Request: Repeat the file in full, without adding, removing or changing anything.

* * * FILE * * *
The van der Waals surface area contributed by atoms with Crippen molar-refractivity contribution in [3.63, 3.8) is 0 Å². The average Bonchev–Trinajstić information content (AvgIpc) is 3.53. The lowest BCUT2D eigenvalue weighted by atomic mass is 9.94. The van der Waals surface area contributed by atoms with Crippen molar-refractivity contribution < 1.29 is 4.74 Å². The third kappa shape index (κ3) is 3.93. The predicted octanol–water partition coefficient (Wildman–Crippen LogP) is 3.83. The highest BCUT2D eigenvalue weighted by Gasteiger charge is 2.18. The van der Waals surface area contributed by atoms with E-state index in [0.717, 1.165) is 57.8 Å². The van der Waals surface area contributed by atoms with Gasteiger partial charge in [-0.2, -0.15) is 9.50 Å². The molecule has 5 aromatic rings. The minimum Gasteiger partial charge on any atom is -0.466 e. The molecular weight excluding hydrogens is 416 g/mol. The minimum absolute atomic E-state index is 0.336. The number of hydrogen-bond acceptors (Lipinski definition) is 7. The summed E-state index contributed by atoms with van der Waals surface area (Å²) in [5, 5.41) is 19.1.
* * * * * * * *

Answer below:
The van der Waals surface area contributed by atoms with Crippen molar-refractivity contribution in [3.63, 3.8) is 0 Å². The average Bonchev–Trinajstić information content (AvgIpc) is 3.53. The lowest BCUT2D eigenvalue weighted by atomic mass is 9.94. The van der Waals surface area contributed by atoms with Crippen molar-refractivity contribution < 1.29 is 4.74 Å². The third kappa shape index (κ3) is 3.93. The predicted octanol–water partition coefficient (Wildman–Crippen LogP) is 3.83. The highest BCUT2D eigenvalue weighted by Gasteiger charge is 2.18. The van der Waals surface area contributed by atoms with E-state index in [0.717, 1.165) is 57.8 Å². The van der Waals surface area contributed by atoms with Gasteiger partial charge in [-0.2, -0.15) is 9.50 Å². The molecule has 5 aromatic rings. The minimum Gasteiger partial charge on any atom is -0.466 e. The molecular weight excluding hydrogens is 416 g/mol. The minimum absolute atomic E-state index is 0.336. The number of hydrogen-bond acceptors (Lipinski definition) is 7. The summed E-state index contributed by atoms with van der Waals surface area (Å²) in [5, 5.41) is 19.1.